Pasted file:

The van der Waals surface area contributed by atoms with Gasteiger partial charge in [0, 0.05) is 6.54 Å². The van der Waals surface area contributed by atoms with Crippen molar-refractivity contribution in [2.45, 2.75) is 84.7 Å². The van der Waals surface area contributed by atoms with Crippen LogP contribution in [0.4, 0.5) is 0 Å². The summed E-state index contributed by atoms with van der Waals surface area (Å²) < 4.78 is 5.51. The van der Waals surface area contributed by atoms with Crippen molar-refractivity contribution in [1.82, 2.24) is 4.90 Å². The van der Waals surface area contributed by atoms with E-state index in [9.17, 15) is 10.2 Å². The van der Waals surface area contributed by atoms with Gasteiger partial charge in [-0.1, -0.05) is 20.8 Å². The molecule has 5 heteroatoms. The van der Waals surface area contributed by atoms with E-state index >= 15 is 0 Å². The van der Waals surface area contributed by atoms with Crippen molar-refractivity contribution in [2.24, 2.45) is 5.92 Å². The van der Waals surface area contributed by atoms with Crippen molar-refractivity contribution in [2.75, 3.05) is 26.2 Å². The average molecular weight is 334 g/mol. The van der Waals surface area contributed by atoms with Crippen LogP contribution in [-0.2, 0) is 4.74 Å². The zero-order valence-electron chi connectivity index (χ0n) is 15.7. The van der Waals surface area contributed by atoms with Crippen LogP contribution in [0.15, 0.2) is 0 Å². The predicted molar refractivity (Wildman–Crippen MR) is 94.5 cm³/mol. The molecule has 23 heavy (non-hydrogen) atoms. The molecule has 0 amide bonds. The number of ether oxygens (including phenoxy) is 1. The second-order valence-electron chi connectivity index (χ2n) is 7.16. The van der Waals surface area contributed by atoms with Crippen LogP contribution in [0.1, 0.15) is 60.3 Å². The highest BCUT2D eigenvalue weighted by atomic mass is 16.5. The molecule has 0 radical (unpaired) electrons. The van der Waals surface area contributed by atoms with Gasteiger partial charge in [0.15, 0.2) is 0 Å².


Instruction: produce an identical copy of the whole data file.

The van der Waals surface area contributed by atoms with Gasteiger partial charge in [0, 0.05) is 6.54 Å². The van der Waals surface area contributed by atoms with Crippen molar-refractivity contribution in [2.45, 2.75) is 84.7 Å². The van der Waals surface area contributed by atoms with Crippen LogP contribution in [0.4, 0.5) is 0 Å². The summed E-state index contributed by atoms with van der Waals surface area (Å²) < 4.78 is 5.51. The van der Waals surface area contributed by atoms with Crippen molar-refractivity contribution in [1.82, 2.24) is 4.90 Å². The van der Waals surface area contributed by atoms with E-state index in [9.17, 15) is 10.2 Å². The van der Waals surface area contributed by atoms with Gasteiger partial charge in [-0.1, -0.05) is 20.8 Å². The molecule has 5 heteroatoms. The van der Waals surface area contributed by atoms with E-state index >= 15 is 0 Å². The van der Waals surface area contributed by atoms with Crippen molar-refractivity contribution in [2.24, 2.45) is 5.92 Å². The van der Waals surface area contributed by atoms with Crippen molar-refractivity contribution in [2.75, 3.05) is 26.2 Å². The average molecular weight is 334 g/mol. The van der Waals surface area contributed by atoms with Crippen LogP contribution in [-0.2, 0) is 4.74 Å². The zero-order valence-electron chi connectivity index (χ0n) is 15.7. The van der Waals surface area contributed by atoms with Crippen LogP contribution in [0.15, 0.2) is 0 Å². The predicted molar refractivity (Wildman–Crippen MR) is 94.5 cm³/mol. The molecule has 23 heavy (non-hydrogen) atoms. The molecule has 0 amide bonds. The number of ether oxygens (including phenoxy) is 1. The second-order valence-electron chi connectivity index (χ2n) is 7.16. The van der Waals surface area contributed by atoms with Crippen LogP contribution in [0.1, 0.15) is 60.3 Å². The highest BCUT2D eigenvalue weighted by atomic mass is 16.5. The molecule has 0 radical (unpaired) electrons. The van der Waals surface area contributed by atoms with Gasteiger partial charge in [0.15, 0.2) is 0 Å².